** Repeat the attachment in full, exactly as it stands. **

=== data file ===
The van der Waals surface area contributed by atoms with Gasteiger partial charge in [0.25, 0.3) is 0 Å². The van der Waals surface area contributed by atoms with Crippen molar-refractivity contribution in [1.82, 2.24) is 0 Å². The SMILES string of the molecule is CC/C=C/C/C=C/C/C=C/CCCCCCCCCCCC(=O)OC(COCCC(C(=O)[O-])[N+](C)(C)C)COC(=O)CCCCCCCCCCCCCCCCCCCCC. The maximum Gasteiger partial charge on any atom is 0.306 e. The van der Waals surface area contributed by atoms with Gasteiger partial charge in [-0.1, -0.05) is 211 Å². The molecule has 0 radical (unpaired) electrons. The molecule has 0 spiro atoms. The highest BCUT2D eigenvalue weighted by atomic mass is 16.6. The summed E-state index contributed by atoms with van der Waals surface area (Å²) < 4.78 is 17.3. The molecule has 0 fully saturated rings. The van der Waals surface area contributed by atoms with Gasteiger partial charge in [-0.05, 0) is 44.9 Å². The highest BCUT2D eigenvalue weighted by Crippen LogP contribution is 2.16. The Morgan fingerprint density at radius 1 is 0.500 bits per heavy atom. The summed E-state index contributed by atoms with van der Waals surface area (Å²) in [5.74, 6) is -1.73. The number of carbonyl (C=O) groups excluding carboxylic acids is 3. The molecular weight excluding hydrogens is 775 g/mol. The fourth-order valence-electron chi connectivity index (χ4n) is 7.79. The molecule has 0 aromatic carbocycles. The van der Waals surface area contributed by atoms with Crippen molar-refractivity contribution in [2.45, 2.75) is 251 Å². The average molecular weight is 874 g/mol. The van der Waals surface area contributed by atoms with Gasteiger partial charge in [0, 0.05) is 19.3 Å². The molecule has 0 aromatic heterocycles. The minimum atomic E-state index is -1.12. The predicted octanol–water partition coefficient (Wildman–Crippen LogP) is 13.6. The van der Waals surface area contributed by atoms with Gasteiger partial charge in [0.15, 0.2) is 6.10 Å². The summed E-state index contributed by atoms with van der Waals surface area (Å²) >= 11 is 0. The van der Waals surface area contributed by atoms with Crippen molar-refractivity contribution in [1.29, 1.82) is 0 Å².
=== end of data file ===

The van der Waals surface area contributed by atoms with Gasteiger partial charge in [0.25, 0.3) is 0 Å². The van der Waals surface area contributed by atoms with Crippen molar-refractivity contribution in [1.82, 2.24) is 0 Å². The SMILES string of the molecule is CC/C=C/C/C=C/C/C=C/CCCCCCCCCCCC(=O)OC(COCCC(C(=O)[O-])[N+](C)(C)C)COC(=O)CCCCCCCCCCCCCCCCCCCCC. The maximum Gasteiger partial charge on any atom is 0.306 e. The van der Waals surface area contributed by atoms with Gasteiger partial charge in [-0.1, -0.05) is 211 Å². The molecule has 0 radical (unpaired) electrons. The molecule has 0 spiro atoms. The highest BCUT2D eigenvalue weighted by atomic mass is 16.6. The summed E-state index contributed by atoms with van der Waals surface area (Å²) < 4.78 is 17.3. The molecule has 0 fully saturated rings. The van der Waals surface area contributed by atoms with Gasteiger partial charge in [-0.05, 0) is 44.9 Å². The highest BCUT2D eigenvalue weighted by Crippen LogP contribution is 2.16. The Morgan fingerprint density at radius 1 is 0.500 bits per heavy atom. The summed E-state index contributed by atoms with van der Waals surface area (Å²) in [5.74, 6) is -1.73. The number of carbonyl (C=O) groups excluding carboxylic acids is 3. The molecular weight excluding hydrogens is 775 g/mol. The fourth-order valence-electron chi connectivity index (χ4n) is 7.79. The molecule has 0 aromatic carbocycles. The van der Waals surface area contributed by atoms with Crippen molar-refractivity contribution in [2.45, 2.75) is 251 Å². The average molecular weight is 874 g/mol. The van der Waals surface area contributed by atoms with Gasteiger partial charge in [0, 0.05) is 19.3 Å². The molecule has 0 aromatic heterocycles. The minimum atomic E-state index is -1.12. The predicted octanol–water partition coefficient (Wildman–Crippen LogP) is 13.6. The van der Waals surface area contributed by atoms with Gasteiger partial charge in [0.15, 0.2) is 6.10 Å². The summed E-state index contributed by atoms with van der Waals surface area (Å²) >= 11 is 0. The van der Waals surface area contributed by atoms with Crippen molar-refractivity contribution in [1.29, 1.82) is 0 Å².